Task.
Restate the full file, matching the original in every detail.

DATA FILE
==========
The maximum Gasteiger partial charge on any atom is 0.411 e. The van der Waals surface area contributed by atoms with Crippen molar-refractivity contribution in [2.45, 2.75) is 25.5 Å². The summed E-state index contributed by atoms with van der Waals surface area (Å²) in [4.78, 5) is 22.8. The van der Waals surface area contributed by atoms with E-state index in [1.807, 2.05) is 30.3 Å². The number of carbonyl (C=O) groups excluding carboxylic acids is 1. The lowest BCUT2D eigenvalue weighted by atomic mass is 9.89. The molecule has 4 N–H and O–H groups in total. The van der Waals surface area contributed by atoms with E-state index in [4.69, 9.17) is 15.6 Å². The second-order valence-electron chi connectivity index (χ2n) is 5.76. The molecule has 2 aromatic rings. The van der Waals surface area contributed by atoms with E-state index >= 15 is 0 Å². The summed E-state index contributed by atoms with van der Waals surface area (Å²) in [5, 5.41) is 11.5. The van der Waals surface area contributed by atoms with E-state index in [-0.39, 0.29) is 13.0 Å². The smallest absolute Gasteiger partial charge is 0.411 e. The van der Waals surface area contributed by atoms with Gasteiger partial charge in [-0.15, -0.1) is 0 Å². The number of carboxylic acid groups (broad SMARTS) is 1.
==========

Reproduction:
The maximum Gasteiger partial charge on any atom is 0.411 e. The van der Waals surface area contributed by atoms with Crippen molar-refractivity contribution in [2.45, 2.75) is 25.5 Å². The summed E-state index contributed by atoms with van der Waals surface area (Å²) in [4.78, 5) is 22.8. The van der Waals surface area contributed by atoms with E-state index in [1.807, 2.05) is 30.3 Å². The number of carbonyl (C=O) groups excluding carboxylic acids is 1. The lowest BCUT2D eigenvalue weighted by atomic mass is 9.89. The molecule has 4 N–H and O–H groups in total. The van der Waals surface area contributed by atoms with E-state index in [4.69, 9.17) is 15.6 Å². The second-order valence-electron chi connectivity index (χ2n) is 5.76. The molecule has 2 aromatic rings. The van der Waals surface area contributed by atoms with E-state index >= 15 is 0 Å². The summed E-state index contributed by atoms with van der Waals surface area (Å²) in [5, 5.41) is 11.5. The van der Waals surface area contributed by atoms with E-state index in [-0.39, 0.29) is 13.0 Å². The smallest absolute Gasteiger partial charge is 0.411 e. The van der Waals surface area contributed by atoms with Gasteiger partial charge in [-0.15, -0.1) is 0 Å². The number of carboxylic acid groups (broad SMARTS) is 1.